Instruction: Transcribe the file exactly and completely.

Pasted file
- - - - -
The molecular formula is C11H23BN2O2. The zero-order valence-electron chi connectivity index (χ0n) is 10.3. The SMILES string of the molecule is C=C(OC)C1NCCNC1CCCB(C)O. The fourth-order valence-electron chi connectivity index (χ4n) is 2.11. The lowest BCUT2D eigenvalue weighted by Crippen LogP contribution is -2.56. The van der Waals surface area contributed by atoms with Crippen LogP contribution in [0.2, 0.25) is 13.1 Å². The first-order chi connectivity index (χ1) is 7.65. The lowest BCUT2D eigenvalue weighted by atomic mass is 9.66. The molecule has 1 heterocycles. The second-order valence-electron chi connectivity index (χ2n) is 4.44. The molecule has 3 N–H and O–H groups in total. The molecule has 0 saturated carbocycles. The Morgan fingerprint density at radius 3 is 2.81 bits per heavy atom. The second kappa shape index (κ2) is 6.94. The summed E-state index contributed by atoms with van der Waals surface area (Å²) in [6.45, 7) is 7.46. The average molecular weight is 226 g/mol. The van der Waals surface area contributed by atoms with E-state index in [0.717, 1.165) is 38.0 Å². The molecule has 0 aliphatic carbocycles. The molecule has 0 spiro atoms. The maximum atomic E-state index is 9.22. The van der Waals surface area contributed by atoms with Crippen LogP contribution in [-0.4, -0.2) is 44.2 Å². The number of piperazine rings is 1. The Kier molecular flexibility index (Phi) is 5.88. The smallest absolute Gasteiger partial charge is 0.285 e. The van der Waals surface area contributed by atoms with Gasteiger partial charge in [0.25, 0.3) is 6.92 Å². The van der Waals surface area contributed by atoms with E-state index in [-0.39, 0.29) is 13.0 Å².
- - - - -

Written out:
The molecular formula is C11H23BN2O2. The zero-order valence-electron chi connectivity index (χ0n) is 10.3. The SMILES string of the molecule is C=C(OC)C1NCCNC1CCCB(C)O. The fourth-order valence-electron chi connectivity index (χ4n) is 2.11. The lowest BCUT2D eigenvalue weighted by Crippen LogP contribution is -2.56. The van der Waals surface area contributed by atoms with Crippen LogP contribution in [0.2, 0.25) is 13.1 Å². The first-order chi connectivity index (χ1) is 7.65. The lowest BCUT2D eigenvalue weighted by atomic mass is 9.66. The molecule has 1 heterocycles. The second-order valence-electron chi connectivity index (χ2n) is 4.44. The molecule has 3 N–H and O–H groups in total. The molecule has 0 saturated carbocycles. The Morgan fingerprint density at radius 3 is 2.81 bits per heavy atom. The second kappa shape index (κ2) is 6.94. The summed E-state index contributed by atoms with van der Waals surface area (Å²) in [6.45, 7) is 7.46. The average molecular weight is 226 g/mol. The van der Waals surface area contributed by atoms with E-state index in [0.717, 1.165) is 38.0 Å². The molecule has 0 aliphatic carbocycles. The molecule has 0 spiro atoms. The maximum atomic E-state index is 9.22. The van der Waals surface area contributed by atoms with Crippen LogP contribution in [-0.4, -0.2) is 44.2 Å². The number of piperazine rings is 1. The Kier molecular flexibility index (Phi) is 5.88. The smallest absolute Gasteiger partial charge is 0.285 e. The van der Waals surface area contributed by atoms with Gasteiger partial charge in [0.25, 0.3) is 6.92 Å². The van der Waals surface area contributed by atoms with E-state index in [-0.39, 0.29) is 13.0 Å².